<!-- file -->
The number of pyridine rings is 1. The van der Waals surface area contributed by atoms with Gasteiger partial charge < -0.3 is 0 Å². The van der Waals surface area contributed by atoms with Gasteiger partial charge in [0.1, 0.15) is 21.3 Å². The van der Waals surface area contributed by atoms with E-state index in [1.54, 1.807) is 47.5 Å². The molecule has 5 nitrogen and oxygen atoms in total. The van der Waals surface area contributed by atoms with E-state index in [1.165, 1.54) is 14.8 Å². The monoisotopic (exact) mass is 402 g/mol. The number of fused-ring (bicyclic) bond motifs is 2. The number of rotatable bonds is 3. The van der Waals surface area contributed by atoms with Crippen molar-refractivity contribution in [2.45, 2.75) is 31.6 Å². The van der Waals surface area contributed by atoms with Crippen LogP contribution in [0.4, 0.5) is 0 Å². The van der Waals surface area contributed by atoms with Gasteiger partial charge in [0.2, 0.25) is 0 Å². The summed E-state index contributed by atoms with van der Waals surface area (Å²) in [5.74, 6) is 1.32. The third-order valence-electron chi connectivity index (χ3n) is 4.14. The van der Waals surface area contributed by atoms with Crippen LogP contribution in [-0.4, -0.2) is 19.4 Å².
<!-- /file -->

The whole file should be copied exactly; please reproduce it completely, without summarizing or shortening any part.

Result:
The number of pyridine rings is 1. The van der Waals surface area contributed by atoms with Gasteiger partial charge < -0.3 is 0 Å². The van der Waals surface area contributed by atoms with Gasteiger partial charge in [0.1, 0.15) is 21.3 Å². The van der Waals surface area contributed by atoms with E-state index in [1.54, 1.807) is 47.5 Å². The molecule has 5 nitrogen and oxygen atoms in total. The van der Waals surface area contributed by atoms with E-state index in [1.165, 1.54) is 14.8 Å². The monoisotopic (exact) mass is 402 g/mol. The number of fused-ring (bicyclic) bond motifs is 2. The number of rotatable bonds is 3. The van der Waals surface area contributed by atoms with Crippen molar-refractivity contribution in [2.45, 2.75) is 31.6 Å². The van der Waals surface area contributed by atoms with Crippen LogP contribution in [0.4, 0.5) is 0 Å². The van der Waals surface area contributed by atoms with Gasteiger partial charge in [0.2, 0.25) is 0 Å². The summed E-state index contributed by atoms with van der Waals surface area (Å²) in [5.74, 6) is 1.32. The third-order valence-electron chi connectivity index (χ3n) is 4.14. The van der Waals surface area contributed by atoms with Crippen LogP contribution in [-0.4, -0.2) is 19.4 Å².